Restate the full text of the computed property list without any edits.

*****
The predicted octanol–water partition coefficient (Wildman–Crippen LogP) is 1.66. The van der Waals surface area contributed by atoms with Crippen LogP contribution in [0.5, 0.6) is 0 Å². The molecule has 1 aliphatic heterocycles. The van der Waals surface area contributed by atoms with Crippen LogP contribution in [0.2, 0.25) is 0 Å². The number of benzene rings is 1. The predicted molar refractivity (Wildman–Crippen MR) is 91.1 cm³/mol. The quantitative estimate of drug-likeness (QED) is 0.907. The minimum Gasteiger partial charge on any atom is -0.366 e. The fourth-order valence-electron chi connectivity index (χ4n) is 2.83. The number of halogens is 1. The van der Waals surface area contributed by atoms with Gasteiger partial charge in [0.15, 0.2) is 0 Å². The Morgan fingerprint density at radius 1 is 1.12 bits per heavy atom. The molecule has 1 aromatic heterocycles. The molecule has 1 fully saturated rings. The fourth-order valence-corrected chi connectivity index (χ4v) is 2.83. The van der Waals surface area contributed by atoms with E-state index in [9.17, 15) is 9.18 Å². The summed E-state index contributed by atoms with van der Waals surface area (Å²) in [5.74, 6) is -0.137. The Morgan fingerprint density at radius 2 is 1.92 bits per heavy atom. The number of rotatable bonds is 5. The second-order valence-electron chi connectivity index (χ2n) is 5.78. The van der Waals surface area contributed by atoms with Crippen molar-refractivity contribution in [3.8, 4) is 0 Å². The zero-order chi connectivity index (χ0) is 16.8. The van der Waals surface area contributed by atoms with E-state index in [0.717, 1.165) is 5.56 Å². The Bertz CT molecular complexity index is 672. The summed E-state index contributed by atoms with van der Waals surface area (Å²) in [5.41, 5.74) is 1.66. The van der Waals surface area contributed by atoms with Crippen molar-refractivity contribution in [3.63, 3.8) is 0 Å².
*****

The predicted octanol–water partition coefficient (Wildman–Crippen LogP) is 1.66. The van der Waals surface area contributed by atoms with Crippen LogP contribution in [0.5, 0.6) is 0 Å². The molecule has 1 aliphatic heterocycles. The van der Waals surface area contributed by atoms with Crippen LogP contribution in [0.2, 0.25) is 0 Å². The number of benzene rings is 1. The predicted molar refractivity (Wildman–Crippen MR) is 91.1 cm³/mol. The quantitative estimate of drug-likeness (QED) is 0.907. The minimum Gasteiger partial charge on any atom is -0.366 e. The fourth-order valence-electron chi connectivity index (χ4n) is 2.83. The number of halogens is 1. The van der Waals surface area contributed by atoms with Gasteiger partial charge in [0.15, 0.2) is 0 Å². The Morgan fingerprint density at radius 1 is 1.12 bits per heavy atom. The molecule has 1 aromatic heterocycles. The molecule has 1 fully saturated rings. The fourth-order valence-corrected chi connectivity index (χ4v) is 2.83. The van der Waals surface area contributed by atoms with E-state index in [9.17, 15) is 9.18 Å². The summed E-state index contributed by atoms with van der Waals surface area (Å²) in [5.74, 6) is -0.137. The Morgan fingerprint density at radius 2 is 1.92 bits per heavy atom. The number of rotatable bonds is 5. The second-order valence-electron chi connectivity index (χ2n) is 5.78. The van der Waals surface area contributed by atoms with Crippen molar-refractivity contribution in [3.8, 4) is 0 Å². The zero-order chi connectivity index (χ0) is 16.8. The van der Waals surface area contributed by atoms with E-state index in [0.717, 1.165) is 5.56 Å². The Bertz CT molecular complexity index is 672. The summed E-state index contributed by atoms with van der Waals surface area (Å²) in [5.41, 5.74) is 1.66. The van der Waals surface area contributed by atoms with Crippen molar-refractivity contribution in [3.63, 3.8) is 0 Å².